The players might have expected to compete for the SEC Championship in 2013, but they couldn't have known what to expect when it actually happened. Most of the team celebrated at midfield with the mass of students. Some stood on the outskirts, mouths agape as the scoreboard read: "SEC East Champions." 

Kony Ealy couldn't figure out the words to describe it. Neither could Washington. All Pinkel could say was, "Wow." Before the season, Missouri put three blocks in the locker room. One represented a bowl game, one was for a division championship and the last was for the national championship. All are still very much alive for a team and a coach who were written off just four months earlier. 

"We’ll always be the first Mizzou team to win an SEC East Championship no matter how you slice it," Washington said. "That’s sweet. In your life, you always want to go down in history, no matter what you want to be a part of history. When it happens, it’s sweet."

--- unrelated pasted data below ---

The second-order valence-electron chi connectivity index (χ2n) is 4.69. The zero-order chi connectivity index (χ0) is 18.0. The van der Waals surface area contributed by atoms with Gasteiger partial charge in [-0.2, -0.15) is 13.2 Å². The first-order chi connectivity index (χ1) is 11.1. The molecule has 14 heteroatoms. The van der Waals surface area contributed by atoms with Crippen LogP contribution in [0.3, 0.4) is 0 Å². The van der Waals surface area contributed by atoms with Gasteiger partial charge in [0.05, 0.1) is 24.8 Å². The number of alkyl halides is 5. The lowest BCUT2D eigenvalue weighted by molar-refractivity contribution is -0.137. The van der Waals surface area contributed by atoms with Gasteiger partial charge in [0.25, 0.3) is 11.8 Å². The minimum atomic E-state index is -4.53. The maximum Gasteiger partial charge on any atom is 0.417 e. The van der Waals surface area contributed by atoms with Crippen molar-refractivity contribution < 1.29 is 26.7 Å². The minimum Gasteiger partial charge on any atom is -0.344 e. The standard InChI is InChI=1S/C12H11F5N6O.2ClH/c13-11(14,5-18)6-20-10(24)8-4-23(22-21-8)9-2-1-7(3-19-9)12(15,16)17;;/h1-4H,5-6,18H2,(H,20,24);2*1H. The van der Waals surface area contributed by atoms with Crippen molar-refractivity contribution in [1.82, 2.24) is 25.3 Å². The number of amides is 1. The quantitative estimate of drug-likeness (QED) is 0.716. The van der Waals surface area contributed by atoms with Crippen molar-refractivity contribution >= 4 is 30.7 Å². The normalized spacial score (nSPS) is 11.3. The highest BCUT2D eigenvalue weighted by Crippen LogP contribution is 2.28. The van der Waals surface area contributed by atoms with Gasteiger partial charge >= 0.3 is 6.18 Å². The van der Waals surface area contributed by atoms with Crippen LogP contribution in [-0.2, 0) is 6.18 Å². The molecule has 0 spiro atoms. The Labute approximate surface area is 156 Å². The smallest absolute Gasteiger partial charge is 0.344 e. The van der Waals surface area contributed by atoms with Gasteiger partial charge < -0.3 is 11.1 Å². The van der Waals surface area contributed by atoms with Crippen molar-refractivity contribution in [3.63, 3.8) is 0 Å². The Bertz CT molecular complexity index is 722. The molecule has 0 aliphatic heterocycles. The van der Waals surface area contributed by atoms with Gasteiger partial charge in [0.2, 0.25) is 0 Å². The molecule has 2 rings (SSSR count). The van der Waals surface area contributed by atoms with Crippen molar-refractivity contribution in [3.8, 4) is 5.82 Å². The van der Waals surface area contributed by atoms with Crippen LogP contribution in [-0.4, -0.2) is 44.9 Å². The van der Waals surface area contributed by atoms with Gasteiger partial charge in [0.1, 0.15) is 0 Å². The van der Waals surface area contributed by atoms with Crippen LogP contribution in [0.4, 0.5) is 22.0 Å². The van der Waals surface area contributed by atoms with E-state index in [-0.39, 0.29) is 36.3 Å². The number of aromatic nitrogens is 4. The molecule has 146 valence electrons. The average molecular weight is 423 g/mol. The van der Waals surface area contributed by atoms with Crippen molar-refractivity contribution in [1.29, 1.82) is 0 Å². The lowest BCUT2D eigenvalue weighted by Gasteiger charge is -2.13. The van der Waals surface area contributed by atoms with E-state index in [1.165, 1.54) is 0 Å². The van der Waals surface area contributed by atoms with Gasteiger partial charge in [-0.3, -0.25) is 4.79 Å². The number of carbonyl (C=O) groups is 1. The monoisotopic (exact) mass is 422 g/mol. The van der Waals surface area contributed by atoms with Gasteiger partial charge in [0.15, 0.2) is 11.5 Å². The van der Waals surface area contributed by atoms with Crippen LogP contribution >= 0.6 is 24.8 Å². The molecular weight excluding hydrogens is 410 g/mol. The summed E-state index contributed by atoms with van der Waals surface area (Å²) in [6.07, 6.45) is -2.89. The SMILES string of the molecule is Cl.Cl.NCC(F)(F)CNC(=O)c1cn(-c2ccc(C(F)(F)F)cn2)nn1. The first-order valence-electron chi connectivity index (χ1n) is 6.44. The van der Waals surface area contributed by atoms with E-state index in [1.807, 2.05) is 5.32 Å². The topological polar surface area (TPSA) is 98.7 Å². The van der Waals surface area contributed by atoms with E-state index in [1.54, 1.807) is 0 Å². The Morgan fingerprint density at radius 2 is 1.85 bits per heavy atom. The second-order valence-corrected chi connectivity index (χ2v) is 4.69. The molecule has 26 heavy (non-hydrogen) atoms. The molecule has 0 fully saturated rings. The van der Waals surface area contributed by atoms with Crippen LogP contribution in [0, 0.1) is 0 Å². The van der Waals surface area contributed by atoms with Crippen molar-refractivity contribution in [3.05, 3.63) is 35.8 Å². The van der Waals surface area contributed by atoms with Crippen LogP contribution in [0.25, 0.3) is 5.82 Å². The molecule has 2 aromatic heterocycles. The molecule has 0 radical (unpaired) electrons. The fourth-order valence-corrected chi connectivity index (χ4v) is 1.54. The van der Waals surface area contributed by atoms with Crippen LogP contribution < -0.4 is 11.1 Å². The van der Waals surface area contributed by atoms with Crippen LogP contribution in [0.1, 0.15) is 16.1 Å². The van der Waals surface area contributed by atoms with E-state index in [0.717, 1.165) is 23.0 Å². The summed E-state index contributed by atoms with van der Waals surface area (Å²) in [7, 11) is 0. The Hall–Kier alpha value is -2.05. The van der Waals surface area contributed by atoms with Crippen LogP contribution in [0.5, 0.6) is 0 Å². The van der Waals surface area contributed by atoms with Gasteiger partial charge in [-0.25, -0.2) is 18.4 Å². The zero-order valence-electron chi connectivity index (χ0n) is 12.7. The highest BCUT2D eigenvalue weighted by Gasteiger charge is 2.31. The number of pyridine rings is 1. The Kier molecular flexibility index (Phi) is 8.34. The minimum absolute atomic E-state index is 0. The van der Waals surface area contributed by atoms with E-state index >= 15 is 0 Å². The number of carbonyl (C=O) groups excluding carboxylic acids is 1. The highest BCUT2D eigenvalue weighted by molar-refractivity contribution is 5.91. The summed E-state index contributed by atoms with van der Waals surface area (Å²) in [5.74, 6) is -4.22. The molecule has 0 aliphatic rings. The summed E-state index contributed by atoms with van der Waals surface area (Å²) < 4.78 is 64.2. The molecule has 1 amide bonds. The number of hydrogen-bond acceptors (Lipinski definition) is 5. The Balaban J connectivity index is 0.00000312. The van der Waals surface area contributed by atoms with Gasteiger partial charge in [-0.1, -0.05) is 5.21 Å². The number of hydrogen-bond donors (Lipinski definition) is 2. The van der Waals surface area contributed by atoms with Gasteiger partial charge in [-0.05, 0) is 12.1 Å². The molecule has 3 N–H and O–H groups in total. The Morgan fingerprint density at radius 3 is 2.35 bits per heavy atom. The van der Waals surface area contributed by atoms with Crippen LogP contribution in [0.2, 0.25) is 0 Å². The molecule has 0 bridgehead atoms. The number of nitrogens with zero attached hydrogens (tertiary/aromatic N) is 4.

Missouri has a chance to make even more history on Saturday against Auburn. A win would give Missouri its first conference championship since 1969 and secure a berth in its first BCS Bowl Game. A win would also make Pinkel the all-time winningest coach in Missouri history. 

The talk of the week has been about whether a one-loss SEC team will be able to jump an undefeated Ohio State to play in the National Championship. Missouri will be searching for respect one last time if it wants a chance to knock off the last block in its locker room.